In everything she tackles, Natalia Osipova, a current principal with The Royal Ballet, seems to jump higher and turn faster than other any ballerina. It's almost impossible to watch her dance without letting out a gasp. Her performance as Medora in Le Corsaire's Grand Pas des Éventails from early in her career at the Bolshoi Ballet is no exception. In this clip of the variation and coda, Osipova soars with boundless virtuosity.
Before Maria Khoreva danced her first performance as a member of the Mariinsky Ballet, she was already a superstar, with devoted Instagram fans following her life as a pupil in the Vaganova Academy (follow her @marachok). Her talent was already obvious—as were her exceptionally long lines, elegant technique and charisma—and when she joined the company's corps de ballet last summer, it was apparent that her artistry was also far beyond her 18 years.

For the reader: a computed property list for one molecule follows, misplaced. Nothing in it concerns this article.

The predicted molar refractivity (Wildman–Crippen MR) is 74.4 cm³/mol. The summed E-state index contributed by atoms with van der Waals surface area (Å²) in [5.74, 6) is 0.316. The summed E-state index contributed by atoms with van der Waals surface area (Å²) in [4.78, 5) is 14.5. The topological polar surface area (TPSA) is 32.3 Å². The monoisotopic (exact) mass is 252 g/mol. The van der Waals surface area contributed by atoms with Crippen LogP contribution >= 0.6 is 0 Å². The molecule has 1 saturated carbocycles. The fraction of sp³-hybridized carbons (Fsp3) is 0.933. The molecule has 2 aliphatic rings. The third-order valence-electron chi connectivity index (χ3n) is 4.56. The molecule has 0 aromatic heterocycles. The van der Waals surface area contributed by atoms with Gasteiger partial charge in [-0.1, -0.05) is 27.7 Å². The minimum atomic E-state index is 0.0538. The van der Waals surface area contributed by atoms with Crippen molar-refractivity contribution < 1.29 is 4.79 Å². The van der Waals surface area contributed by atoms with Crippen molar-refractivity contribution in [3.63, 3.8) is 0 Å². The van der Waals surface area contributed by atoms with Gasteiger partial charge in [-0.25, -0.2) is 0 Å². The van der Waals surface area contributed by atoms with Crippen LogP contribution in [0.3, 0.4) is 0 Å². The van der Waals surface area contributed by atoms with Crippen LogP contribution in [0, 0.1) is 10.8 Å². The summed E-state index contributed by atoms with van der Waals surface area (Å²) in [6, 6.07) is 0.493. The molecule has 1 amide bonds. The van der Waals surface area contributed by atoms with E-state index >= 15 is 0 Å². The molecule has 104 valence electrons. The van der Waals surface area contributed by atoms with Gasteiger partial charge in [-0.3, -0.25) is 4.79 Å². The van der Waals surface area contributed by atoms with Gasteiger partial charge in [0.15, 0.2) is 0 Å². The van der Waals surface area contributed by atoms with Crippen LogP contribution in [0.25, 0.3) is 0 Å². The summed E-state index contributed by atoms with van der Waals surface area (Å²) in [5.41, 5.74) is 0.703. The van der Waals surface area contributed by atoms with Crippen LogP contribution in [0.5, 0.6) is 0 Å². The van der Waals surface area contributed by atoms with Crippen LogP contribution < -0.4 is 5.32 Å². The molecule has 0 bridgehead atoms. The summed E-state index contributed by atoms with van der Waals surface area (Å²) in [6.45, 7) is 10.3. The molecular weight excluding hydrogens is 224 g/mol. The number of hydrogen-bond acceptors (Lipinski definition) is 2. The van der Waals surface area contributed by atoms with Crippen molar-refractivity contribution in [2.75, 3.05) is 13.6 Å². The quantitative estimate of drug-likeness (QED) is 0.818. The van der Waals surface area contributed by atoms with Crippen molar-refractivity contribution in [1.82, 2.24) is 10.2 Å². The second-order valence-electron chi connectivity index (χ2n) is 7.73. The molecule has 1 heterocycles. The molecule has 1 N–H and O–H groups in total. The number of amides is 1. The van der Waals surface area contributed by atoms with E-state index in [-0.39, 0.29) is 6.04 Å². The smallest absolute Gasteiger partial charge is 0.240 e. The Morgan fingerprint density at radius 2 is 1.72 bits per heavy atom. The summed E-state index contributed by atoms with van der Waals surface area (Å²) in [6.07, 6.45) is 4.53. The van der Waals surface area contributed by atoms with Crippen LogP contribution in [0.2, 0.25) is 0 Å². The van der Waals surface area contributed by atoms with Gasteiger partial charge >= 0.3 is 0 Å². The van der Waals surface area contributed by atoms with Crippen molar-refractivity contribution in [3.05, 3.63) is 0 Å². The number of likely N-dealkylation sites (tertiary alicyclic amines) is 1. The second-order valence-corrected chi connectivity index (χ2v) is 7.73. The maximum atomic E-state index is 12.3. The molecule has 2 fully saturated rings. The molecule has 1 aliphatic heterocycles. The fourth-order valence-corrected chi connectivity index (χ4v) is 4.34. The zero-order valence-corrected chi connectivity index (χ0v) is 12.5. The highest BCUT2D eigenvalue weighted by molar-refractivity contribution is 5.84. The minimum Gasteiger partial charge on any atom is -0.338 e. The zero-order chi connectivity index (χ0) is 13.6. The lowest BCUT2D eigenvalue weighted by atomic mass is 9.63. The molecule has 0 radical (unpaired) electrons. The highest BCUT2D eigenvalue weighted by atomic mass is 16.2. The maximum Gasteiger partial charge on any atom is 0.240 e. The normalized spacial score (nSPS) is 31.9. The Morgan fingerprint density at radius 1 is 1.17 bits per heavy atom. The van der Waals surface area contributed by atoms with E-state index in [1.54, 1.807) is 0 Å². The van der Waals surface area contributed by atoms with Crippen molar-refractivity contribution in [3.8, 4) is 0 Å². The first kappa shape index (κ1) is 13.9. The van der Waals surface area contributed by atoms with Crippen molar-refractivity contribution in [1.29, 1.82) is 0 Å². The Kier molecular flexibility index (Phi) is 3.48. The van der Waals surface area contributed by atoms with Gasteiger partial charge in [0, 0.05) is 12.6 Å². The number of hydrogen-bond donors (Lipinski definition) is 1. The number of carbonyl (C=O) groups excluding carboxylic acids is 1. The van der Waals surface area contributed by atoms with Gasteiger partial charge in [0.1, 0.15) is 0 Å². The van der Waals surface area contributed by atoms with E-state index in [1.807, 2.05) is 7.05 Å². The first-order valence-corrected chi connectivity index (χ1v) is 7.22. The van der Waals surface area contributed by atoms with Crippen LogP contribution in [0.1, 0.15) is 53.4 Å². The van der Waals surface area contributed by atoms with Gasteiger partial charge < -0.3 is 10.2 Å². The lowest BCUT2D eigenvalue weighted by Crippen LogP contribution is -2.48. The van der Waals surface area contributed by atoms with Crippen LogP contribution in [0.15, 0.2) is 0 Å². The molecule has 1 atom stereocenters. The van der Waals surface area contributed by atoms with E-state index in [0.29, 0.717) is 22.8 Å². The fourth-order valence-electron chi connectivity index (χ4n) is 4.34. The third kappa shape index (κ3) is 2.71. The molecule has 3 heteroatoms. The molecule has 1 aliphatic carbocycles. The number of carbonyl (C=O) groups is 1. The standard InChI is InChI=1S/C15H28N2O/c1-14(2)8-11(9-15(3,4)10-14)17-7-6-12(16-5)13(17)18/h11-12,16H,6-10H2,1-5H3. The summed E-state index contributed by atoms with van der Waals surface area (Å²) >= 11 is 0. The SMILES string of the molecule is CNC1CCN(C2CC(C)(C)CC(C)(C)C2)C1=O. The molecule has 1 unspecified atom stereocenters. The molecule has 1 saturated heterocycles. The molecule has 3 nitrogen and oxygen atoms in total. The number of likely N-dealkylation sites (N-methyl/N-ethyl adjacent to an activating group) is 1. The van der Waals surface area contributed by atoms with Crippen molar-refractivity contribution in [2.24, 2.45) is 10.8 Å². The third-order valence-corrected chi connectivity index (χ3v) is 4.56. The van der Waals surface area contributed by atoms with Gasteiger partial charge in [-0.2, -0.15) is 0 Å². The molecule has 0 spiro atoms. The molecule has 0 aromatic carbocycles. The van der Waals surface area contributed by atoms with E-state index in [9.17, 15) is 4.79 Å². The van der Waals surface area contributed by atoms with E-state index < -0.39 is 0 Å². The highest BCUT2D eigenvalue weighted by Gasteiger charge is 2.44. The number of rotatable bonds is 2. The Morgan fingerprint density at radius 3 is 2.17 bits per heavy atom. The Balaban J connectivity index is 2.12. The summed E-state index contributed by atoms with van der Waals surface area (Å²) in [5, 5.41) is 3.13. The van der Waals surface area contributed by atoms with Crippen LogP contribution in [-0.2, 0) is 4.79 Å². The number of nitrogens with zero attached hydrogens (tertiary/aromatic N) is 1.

Khoreva didn't last long in the corps: in November artistic director Yuri Fateev promoted her to first soloist, the Mariinsky's second-highest rank. Not even one year into Khoreva's professional career, her repertoire already includes the title role in Paquita, the lead in Balanchine's "Diamonds" and Terpsichore in his Apollo, plus Medora in Le Corsaire, which she is performing this week during the Mariinsky's annual tour to the Kennedy Center. Between performances in Washington, D.C., we spoke to Khoreva via Skype about her life in ballet, overcoming injuries and keeping in touch with 300,000 friends on Instagram.